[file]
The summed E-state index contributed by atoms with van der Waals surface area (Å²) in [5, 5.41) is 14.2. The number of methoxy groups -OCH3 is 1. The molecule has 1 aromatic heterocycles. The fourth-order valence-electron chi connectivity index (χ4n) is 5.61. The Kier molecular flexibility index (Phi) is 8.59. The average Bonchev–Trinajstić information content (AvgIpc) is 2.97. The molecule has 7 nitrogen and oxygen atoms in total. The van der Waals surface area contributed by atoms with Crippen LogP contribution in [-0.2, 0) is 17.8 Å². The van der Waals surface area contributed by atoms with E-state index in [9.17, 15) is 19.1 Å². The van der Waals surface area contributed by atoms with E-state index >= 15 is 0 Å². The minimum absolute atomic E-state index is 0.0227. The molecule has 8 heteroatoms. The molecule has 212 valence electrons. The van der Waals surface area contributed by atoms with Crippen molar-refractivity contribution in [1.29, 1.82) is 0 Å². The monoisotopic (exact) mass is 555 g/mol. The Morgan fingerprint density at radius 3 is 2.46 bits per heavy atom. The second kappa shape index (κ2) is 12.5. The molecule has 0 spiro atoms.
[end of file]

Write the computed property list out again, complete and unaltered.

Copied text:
The summed E-state index contributed by atoms with van der Waals surface area (Å²) in [5, 5.41) is 14.2. The number of methoxy groups -OCH3 is 1. The molecule has 1 aromatic heterocycles. The fourth-order valence-electron chi connectivity index (χ4n) is 5.61. The Kier molecular flexibility index (Phi) is 8.59. The average Bonchev–Trinajstić information content (AvgIpc) is 2.97. The molecule has 7 nitrogen and oxygen atoms in total. The van der Waals surface area contributed by atoms with Crippen LogP contribution in [-0.2, 0) is 17.8 Å². The van der Waals surface area contributed by atoms with E-state index in [9.17, 15) is 19.1 Å². The van der Waals surface area contributed by atoms with E-state index >= 15 is 0 Å². The minimum absolute atomic E-state index is 0.0227. The molecule has 8 heteroatoms. The molecule has 212 valence electrons. The van der Waals surface area contributed by atoms with Crippen molar-refractivity contribution in [1.29, 1.82) is 0 Å². The monoisotopic (exact) mass is 555 g/mol. The Morgan fingerprint density at radius 3 is 2.46 bits per heavy atom. The second kappa shape index (κ2) is 12.5. The molecule has 0 spiro atoms.